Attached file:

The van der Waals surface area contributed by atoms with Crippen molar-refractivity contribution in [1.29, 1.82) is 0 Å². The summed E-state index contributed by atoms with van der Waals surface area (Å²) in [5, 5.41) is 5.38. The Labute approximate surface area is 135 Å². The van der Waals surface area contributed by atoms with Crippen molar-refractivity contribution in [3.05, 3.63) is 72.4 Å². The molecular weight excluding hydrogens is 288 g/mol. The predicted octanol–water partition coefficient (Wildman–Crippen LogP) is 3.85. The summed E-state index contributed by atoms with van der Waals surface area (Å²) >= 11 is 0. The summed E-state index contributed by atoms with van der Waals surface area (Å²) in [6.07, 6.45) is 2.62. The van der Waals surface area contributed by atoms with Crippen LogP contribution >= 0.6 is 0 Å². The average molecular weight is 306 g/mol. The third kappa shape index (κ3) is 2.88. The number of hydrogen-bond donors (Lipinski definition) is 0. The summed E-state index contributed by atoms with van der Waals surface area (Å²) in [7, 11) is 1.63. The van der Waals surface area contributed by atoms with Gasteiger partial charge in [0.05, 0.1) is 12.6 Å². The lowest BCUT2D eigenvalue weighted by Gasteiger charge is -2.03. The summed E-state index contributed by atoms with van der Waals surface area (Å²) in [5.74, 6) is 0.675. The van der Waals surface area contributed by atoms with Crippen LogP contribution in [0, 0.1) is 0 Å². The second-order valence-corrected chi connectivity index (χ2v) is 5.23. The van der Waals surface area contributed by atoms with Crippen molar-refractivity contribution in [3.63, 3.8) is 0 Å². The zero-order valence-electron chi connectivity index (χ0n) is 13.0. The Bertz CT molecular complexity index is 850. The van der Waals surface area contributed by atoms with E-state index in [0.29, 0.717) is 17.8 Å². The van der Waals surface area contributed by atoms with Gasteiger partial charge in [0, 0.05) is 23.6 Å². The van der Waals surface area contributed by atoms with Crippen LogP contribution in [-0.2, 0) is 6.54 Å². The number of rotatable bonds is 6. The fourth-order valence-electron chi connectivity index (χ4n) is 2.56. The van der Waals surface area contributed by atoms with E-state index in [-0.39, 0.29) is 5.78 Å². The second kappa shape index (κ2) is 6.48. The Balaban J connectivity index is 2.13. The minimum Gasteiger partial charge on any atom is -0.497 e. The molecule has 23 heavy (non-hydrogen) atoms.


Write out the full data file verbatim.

The van der Waals surface area contributed by atoms with Crippen molar-refractivity contribution in [1.29, 1.82) is 0 Å². The summed E-state index contributed by atoms with van der Waals surface area (Å²) in [5, 5.41) is 5.38. The Labute approximate surface area is 135 Å². The van der Waals surface area contributed by atoms with Crippen molar-refractivity contribution in [3.05, 3.63) is 72.4 Å². The molecular weight excluding hydrogens is 288 g/mol. The predicted octanol–water partition coefficient (Wildman–Crippen LogP) is 3.85. The summed E-state index contributed by atoms with van der Waals surface area (Å²) >= 11 is 0. The summed E-state index contributed by atoms with van der Waals surface area (Å²) in [6.07, 6.45) is 2.62. The van der Waals surface area contributed by atoms with Crippen LogP contribution >= 0.6 is 0 Å². The average molecular weight is 306 g/mol. The third kappa shape index (κ3) is 2.88. The number of hydrogen-bond donors (Lipinski definition) is 0. The summed E-state index contributed by atoms with van der Waals surface area (Å²) in [7, 11) is 1.63. The van der Waals surface area contributed by atoms with Gasteiger partial charge in [0.05, 0.1) is 12.6 Å². The lowest BCUT2D eigenvalue weighted by Gasteiger charge is -2.03. The summed E-state index contributed by atoms with van der Waals surface area (Å²) in [5.74, 6) is 0.675. The van der Waals surface area contributed by atoms with Crippen LogP contribution in [0, 0.1) is 0 Å². The second-order valence-corrected chi connectivity index (χ2v) is 5.23. The van der Waals surface area contributed by atoms with Crippen molar-refractivity contribution in [3.63, 3.8) is 0 Å². The zero-order valence-electron chi connectivity index (χ0n) is 13.0. The Bertz CT molecular complexity index is 850. The van der Waals surface area contributed by atoms with E-state index in [0.29, 0.717) is 17.8 Å². The van der Waals surface area contributed by atoms with Gasteiger partial charge in [0, 0.05) is 23.6 Å². The van der Waals surface area contributed by atoms with Crippen LogP contribution in [-0.2, 0) is 6.54 Å². The number of rotatable bonds is 6. The fourth-order valence-electron chi connectivity index (χ4n) is 2.56. The van der Waals surface area contributed by atoms with E-state index in [-0.39, 0.29) is 5.78 Å². The second kappa shape index (κ2) is 6.48. The Balaban J connectivity index is 2.13. The minimum Gasteiger partial charge on any atom is -0.497 e. The molecule has 23 heavy (non-hydrogen) atoms.